American Historical Review, February, 1998, review of Against the Tide: An Intellectual History of Free Trade, p. 139.
Canadian Public Policy, September, 1997, review of Against the Tide, pp. 344-345.
Canadian Journal of Political Science, June, 1997, Ianik Marcil, review of Against the Tide, p. 412.
Choice, November, 1996, review of Against the Tide, p. 507; March, 2002, M. Veseth, review of Free Trade under Fire, p. 1229.
Dissent, Ian Robinson, spring, 2002, review of Free Trade under Fire, p. 102.
Economic History Review, February, 1997, Forrest Capie, review of Against the Tide, p. 207.
Economic Journal, September, 1997, review of Against the Tide, p. 1629; January, 1998, John Black, review of The Political Economy of Trade Policy: Papers in Honor of Jagdish Bhagwati, p. 209.
Economic Record, September, 1997, Peter E. Robertson, review of Against the Tide, p. 299.
Economist, December 7, 1996, review of Against the Tide, p. 5.
Ethics & International Affairs, October, 2002, Stephen L.S. Smith, "The Advantage to Trade," review of Free Trade under Fire, p. 127.
Foreign Affairs, September-October, 1996, Richard N. Cooper, review of Against the Tide, p. 138.
Independent Review, winter, 1997, George C. Leef, review of Against the Tide, p. 428.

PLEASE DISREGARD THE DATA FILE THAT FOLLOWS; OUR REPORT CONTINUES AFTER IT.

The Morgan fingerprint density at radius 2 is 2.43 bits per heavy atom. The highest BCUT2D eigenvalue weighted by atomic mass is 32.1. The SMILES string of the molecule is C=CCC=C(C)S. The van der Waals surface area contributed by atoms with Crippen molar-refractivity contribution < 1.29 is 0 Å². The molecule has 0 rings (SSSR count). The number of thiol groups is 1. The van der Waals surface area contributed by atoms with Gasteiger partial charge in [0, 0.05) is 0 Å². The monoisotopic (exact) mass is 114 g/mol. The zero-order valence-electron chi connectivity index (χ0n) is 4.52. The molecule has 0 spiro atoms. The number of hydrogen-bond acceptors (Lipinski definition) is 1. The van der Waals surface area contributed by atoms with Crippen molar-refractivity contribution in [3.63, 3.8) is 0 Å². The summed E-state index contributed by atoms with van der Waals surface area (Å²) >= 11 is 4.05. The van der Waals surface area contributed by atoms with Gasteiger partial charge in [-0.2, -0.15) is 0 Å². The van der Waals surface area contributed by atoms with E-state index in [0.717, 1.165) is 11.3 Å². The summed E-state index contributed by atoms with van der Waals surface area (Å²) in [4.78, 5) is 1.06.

International Affairs, July, 1997, Martin Wolf, review of Against the Tide, p. 574; October, 2002, Alan M. Rugman, review of Free Trade under Fire, pp. 909-910.
Journal of American History, December, 1997, Thomas W. Zeiler, review of Against the Tide, p. 1050.
Journal of Australian Political Economy, June, 2005, "Free Trade: Myths, Realities, and Alternatives," review of Free Trade under Fire, p. 138.
Journal of Economic History, December, 1998, Franck Schuurmans, review of Against the Tide, p. 1178.
Journal of Economic Literature, December, 1996, review of Against the Tide, p. 2011; June, 1997, Paul Krugman, review of Against the Tide, p. 770; December, 2002, review of Free Trade under Fire, p. 1317; June, 2004, David Hummels, review of Free Trade under Fire, p. 521.
Journal of International Economics, November, 1997, Robert E. Baldwin, review of Against the Tide, p. 530.
Library Journal, March 15, 2003, Susan C. Awe, review of Free Trade under Fire, p. 64.
National Interest, fall, 1997, David S. Bruce, review of Against the Tide, p. 105.
National Review, Brink Lindsey, April 22, 2002, "Rough Trade," review of Free Trade under Fire, p. 46.
New York Times Book Review, September 15, 1996, Alan Tonelson, review of Against the Tide, p. 29.
New Zealand Economic Papers, Mia Mikic, June, 2002, review of Free Trade under Fire, p. 131.
Publishers Weekly, May 27, 1996, review of Against the Tide, p. 59.
Reason, February, 1997, John V.C. Nye, review of Against the Tide, p. 60; July, 2003, review of Free Trade under Fire, p. 59.
Regulation, summer, 1996, Stuart Anderson, review of Against the Tide, p. 77.
Southern Economic Journal, April, 1998, Mario J. Crucini, review of Against the Tide, p. 1025; January, 2003, Andrea Maneschi, review of Free Trade under Fire, p. 745.
Times Literary Supplement, September 13, 1996, Edward N. Luttwak, review of Against the Tide, p. 28.
Wall Street Journal, July 1, 1996, Bruce Bartlett, review of Against the Tide, p. A11.
World Economy, July, 2004, review of Free Trade under Fire, p. 1143.
Dartmouth College Web site,http://www.dartmouth.edu/ (February 20, 2007).